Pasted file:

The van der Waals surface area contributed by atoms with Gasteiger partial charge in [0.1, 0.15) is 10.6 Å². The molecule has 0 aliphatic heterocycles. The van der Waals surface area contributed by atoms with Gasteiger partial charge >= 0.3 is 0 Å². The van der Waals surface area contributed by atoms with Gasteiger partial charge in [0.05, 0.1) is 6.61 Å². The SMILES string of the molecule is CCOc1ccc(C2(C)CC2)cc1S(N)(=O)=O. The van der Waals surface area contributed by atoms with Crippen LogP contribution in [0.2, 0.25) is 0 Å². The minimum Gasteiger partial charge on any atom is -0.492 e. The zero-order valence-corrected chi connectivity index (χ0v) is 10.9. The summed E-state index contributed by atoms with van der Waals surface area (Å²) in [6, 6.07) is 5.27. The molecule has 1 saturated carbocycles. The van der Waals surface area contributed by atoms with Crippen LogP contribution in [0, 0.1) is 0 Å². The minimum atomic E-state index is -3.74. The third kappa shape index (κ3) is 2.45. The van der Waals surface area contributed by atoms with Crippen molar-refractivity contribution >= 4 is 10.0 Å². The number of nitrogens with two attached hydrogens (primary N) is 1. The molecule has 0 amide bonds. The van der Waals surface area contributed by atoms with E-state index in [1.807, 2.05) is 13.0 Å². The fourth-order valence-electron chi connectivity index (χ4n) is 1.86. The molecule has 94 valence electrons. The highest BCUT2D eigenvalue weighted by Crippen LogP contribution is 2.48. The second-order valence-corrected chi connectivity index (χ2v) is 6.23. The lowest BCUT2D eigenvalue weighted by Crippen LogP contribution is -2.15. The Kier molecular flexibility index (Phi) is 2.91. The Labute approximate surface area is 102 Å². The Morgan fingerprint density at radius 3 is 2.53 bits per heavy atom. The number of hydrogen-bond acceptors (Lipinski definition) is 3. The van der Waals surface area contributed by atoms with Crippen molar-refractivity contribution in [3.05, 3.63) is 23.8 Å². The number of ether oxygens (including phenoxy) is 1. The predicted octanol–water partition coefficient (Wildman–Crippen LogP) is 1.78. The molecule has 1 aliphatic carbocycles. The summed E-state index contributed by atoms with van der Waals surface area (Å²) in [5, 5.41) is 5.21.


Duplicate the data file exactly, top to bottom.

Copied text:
The van der Waals surface area contributed by atoms with Gasteiger partial charge in [0.1, 0.15) is 10.6 Å². The molecule has 0 aliphatic heterocycles. The van der Waals surface area contributed by atoms with Gasteiger partial charge >= 0.3 is 0 Å². The van der Waals surface area contributed by atoms with Gasteiger partial charge in [0.05, 0.1) is 6.61 Å². The SMILES string of the molecule is CCOc1ccc(C2(C)CC2)cc1S(N)(=O)=O. The van der Waals surface area contributed by atoms with Crippen LogP contribution in [0.2, 0.25) is 0 Å². The minimum Gasteiger partial charge on any atom is -0.492 e. The zero-order valence-corrected chi connectivity index (χ0v) is 10.9. The summed E-state index contributed by atoms with van der Waals surface area (Å²) in [6, 6.07) is 5.27. The molecule has 1 saturated carbocycles. The van der Waals surface area contributed by atoms with Crippen LogP contribution in [0, 0.1) is 0 Å². The minimum atomic E-state index is -3.74. The third kappa shape index (κ3) is 2.45. The van der Waals surface area contributed by atoms with Crippen molar-refractivity contribution >= 4 is 10.0 Å². The number of nitrogens with two attached hydrogens (primary N) is 1. The molecule has 0 amide bonds. The van der Waals surface area contributed by atoms with E-state index in [1.807, 2.05) is 13.0 Å². The fourth-order valence-electron chi connectivity index (χ4n) is 1.86. The molecule has 94 valence electrons. The highest BCUT2D eigenvalue weighted by Crippen LogP contribution is 2.48. The second-order valence-corrected chi connectivity index (χ2v) is 6.23. The lowest BCUT2D eigenvalue weighted by Crippen LogP contribution is -2.15. The Kier molecular flexibility index (Phi) is 2.91. The Labute approximate surface area is 102 Å². The Morgan fingerprint density at radius 3 is 2.53 bits per heavy atom. The number of hydrogen-bond acceptors (Lipinski definition) is 3. The van der Waals surface area contributed by atoms with Crippen molar-refractivity contribution in [3.05, 3.63) is 23.8 Å². The number of ether oxygens (including phenoxy) is 1. The predicted octanol–water partition coefficient (Wildman–Crippen LogP) is 1.78. The molecule has 1 aliphatic carbocycles. The summed E-state index contributed by atoms with van der Waals surface area (Å²) in [5, 5.41) is 5.21.